The management of common pool resources and publicly-owned areas is fraught with difficulty. This book explores the long, complex, and frequently contentious history of public lands management in the United States in order to draw lessons for the emerging field of marine spatial planning (MSP).
The author first establishes that these two seemingly different settings are in fact remarkably similar, drawing on established theories of policy analysis. The work then examines the management of US National Forests over the past 120 years, including three place-based case studies, to discover recurring themes. The analysis shows how different management approaches evolved over time in response to changing laws and cultural norms, producing outcomes favored by different constituencies. This history also reveals the ambiguities and contradictions inherent in multiple-use management of any public space. Next, the book analyzes recent efforts to advance MSP, both in the US and globally, showing how they mirror past experiences in National Forest management, including similar disagreements among stakeholders.
In conclusion the author suggests how those within ocean-related sectors – government, academia, industry, and environmental groups – might achieve their individual and collective goals more effectively based on lessons from the public lands setting.
"Morgan Gopnik presents an engaging analysis and balanced view of the tensions that challenge the practice of marine spatial planning, while drawing compelling parallels to the resolution of similarly contentious issues in the realm of public lands management. From the Forest to the Sea illustrates the importance of drawing on past lessons to inform a more rational and durable approach to managing our ocean resource for the future. An important and timely work." – Deerin Babb-Brott, Senior Partner, SeaPlan, USA and former Director of the White House National Ocean Council.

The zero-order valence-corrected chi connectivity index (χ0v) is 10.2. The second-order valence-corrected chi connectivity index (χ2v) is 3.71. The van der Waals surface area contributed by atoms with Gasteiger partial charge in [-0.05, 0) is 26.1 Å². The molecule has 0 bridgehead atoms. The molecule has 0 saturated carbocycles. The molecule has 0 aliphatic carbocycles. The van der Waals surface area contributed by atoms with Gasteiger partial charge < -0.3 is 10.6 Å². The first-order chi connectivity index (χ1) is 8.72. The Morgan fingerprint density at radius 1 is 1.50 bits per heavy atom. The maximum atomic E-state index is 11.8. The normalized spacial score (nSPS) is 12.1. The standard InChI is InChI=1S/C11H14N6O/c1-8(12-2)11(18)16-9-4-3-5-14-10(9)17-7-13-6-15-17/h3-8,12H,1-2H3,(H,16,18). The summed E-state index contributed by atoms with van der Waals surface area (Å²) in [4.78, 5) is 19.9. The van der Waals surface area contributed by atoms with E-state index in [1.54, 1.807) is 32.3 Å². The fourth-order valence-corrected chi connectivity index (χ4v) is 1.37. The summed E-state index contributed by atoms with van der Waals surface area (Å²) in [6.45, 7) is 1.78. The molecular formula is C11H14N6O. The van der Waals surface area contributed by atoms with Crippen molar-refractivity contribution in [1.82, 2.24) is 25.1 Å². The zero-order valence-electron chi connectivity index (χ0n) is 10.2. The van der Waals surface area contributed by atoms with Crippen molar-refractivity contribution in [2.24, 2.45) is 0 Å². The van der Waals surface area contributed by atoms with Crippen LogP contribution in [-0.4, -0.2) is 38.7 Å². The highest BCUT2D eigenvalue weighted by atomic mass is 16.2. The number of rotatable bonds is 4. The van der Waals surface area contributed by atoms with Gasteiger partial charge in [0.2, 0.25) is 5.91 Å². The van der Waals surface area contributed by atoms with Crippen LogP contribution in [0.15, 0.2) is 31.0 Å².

"Morgan Gopnik brings her unique and diverse perspectives to the slippery issue of ocean ecosystem management. Although marine spatial planning is new, she shows that we can rely on a century’s experience in public lands management to probe the abyss. Gopnik argues that sustainability, for marine ecosystems and the communities that depend upon them, requires broad engagement and dialog rather than pernicious advocacy. Gopnik’s vision suggests a possible win-win for oceans and marine economies that we should all take very seriously – if we truly want a brighter future for the ocean." – Larry Crowder, Science Director, Center for Ocean Solutions, Professor of Biology, Hopkins Marine Station and Senior Fellow, Stanford Woods Institute for the Environment.
"Morgan Gopnik takes her readers on a voyage through the 100-year history of US public lands management, focusing on forest management, pointing out insights and lessons that can be used by a growing community interested in effectively managing the multiple uses of another public resource – the ocean space of nations. A must read for everyone in the international marine planning community." – Charles Ehler, consultant to UNESCO’s Marine Spatial Management Initiative and former senior executive at the National Oceanic and Atmospheric Administration.
"A growing number of states and regions in the United States are utilizing marine spatial planning as a tool to manage their coastal and offshore waters. As decision-makers, businesses, and community stakeholders work together to find holistic solutions for sustainable ocean use and a healthy ecosystem, Morgan Gopnik’s research provides an insightful tour of what has gone before. Ocean planning may be relatively new in the United States, but planning for sustainable use of public resources is not, and the lessons learned in over a century of public land management provide valuable advice for planning in our oceans." – Sandra T. Whitehouse, Senior Policy Advisor to Ocean Conservancy, USA.
2. Public Land/Public Ocean
3. Is the Exclusive Economic Zone like Public Lands?
4. The Story of the U.S. National Forest System
5. Case Study #1: Pacific Northwest Forests
6. Case Study #2: An Eastern Forest
7. Learning from Forest Experiences
8. Back at the Shore: Lessons for the Ocean Community